What is the collective noun for a group of election forecasters? A ballot of forecasters? A sample of forecasters? A distribution of forecasters? Whatever it is, eleven election forecasting teams gathered today (27th March) at a major conference at the LSE on the eve of the 2015 general election campaign. The different teams are all agreed that Britain is heading for a hung parliament on May 7th.
The teams have used a wide variety of different methods, ranging from the analysis of Twitter feeds and local by-election results to looking at historical patterns and undertaking intensive analysis of the latest polls. All agree that no single party will win the 326 seats required for an overall majority. Indeed, only two of the teams think that any party will win as many as 300 seats, and thus most reckon that Britain is heading for a deeply hung parliament.
Many of the forecasting teams have already featured regularly on this blog. The teams include electionforecast.co.uk, ElectionsEtc.com and the Polling Observatory as well as teams from North America. Many of these teams predicted the outcome of the 2010 general election shortly before that campaign began, correctly forecasting that the outcome would be a hung parliament.
However, the forecasters do not agree as to which party will have most seats at this election. Six predict that the Conservatives will be at least narrowly ahead, though the highest forecast Tory tally is no more than 296 seats. Five predict Labour will win most seats, with the highest forecast one of 310 seats. The plot below gives the distribution of seat forecasts from these eleven teams for each party. A table of the full predictions for each forecasting team is given in the appendix.
On average the eleven forecasts point to a virtual dead heat with Labour on 283 seats, the Conservatives on 278. These figures are within just one seat of the average from a large-scale survey of expert journalists, pollsters and academics conducted by Chris Hanretty and Will Jennings.
The forecasters all agree that the Liberal Democrats will lose a substantial number of seats. On average they point to a Liberal Democrat tally of 23 seats, down 34 on 2010. Only two teams predict that the Liberal Democrats will have enough seats to take the largest party (in both cases Labour) past the 326 mark needed for an overall majority.
Most agree that the SNP are set to make sweeping gains, on average predicting a tally of 42 seats, and that consequently the SNP could well find itself in a pivotal role at Westminster after May 7th.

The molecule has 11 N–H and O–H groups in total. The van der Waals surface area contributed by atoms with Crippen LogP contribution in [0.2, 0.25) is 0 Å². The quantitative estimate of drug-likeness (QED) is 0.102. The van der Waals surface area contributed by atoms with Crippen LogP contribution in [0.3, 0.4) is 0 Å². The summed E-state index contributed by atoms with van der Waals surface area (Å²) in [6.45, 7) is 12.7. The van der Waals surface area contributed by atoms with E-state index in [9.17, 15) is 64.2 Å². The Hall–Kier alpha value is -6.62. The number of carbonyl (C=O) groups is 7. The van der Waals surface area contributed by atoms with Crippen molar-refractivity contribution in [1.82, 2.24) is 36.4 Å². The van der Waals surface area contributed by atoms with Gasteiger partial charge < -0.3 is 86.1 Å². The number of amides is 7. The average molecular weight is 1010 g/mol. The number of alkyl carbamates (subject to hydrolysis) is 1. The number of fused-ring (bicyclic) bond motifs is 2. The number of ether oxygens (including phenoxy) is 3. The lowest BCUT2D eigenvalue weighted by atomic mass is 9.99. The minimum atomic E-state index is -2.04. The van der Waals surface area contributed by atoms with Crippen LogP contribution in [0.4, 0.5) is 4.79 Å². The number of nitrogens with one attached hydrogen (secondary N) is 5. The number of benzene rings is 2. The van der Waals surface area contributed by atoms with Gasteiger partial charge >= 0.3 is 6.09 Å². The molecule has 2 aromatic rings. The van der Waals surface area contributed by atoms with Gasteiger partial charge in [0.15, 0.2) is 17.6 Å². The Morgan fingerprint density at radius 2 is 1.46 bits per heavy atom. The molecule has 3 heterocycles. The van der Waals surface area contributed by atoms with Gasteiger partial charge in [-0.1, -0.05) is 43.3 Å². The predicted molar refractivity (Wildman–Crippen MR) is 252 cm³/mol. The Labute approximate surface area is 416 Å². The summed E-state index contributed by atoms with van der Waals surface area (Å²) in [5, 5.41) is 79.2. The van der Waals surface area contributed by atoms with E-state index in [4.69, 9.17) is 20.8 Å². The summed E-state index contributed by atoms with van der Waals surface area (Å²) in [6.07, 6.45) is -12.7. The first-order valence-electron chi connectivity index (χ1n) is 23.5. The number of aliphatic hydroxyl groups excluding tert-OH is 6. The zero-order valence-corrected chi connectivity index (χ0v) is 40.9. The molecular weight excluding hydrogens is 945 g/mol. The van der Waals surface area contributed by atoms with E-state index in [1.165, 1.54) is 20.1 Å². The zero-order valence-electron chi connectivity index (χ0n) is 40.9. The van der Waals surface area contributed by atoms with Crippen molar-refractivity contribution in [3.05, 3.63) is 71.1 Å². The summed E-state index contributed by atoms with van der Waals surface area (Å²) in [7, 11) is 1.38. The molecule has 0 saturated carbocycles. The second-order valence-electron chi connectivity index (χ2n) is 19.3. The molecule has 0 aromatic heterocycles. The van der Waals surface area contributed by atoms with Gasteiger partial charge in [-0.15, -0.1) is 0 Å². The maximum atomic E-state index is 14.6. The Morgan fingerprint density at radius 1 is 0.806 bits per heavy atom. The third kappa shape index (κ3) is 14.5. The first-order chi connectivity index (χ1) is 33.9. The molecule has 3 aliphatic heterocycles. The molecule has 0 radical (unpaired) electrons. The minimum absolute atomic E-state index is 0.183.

Stephen Fisher of Oxford University, one of the organisers of the conference said, ‘While it seems clear that Britain is heading for a hung parliament – and most likely one in which no party is even close to an overall majority – it is far from certain which party will emerge with most seats. Much could turn on whether a relatively small number of votes switch in one direction or the other. It appears that during the next six weeks voters genuinely have the fate of David Cameron and Ed Miliband in their hands.’
We will be posting more detailed information for many of these forecasts over the coming weeks, focusing on the different methodologies used to produce these numbers. Additionally, the forecasters will update their predictions as the campaign progresses, and we will, of course, continue to publish these as they are released.
Note: The conference, Forecasting the 2015 British General Election, is funded by and held at the London School of Economics. The organizers are Stephen Fisher (Oxford University), Michael Lewis-Beck (University of Iowa), Simon Hix and Tony Travers (both London School of Economics).
While all 11 teams give forecasts for the Labour and Conservative parties, and most forecast Liberal Democrats, SNP, and UKIP seat shares, some of the models do not provide predictions for smaller parties. This explains the fact that the histograms do not always sum to 11. In the table below, “Others” constitutes the forecast tally of all parties not forecast by that team. Northern Ireland seats (18) excluded from all totals. Seats may not add up to 632 because of rounding error.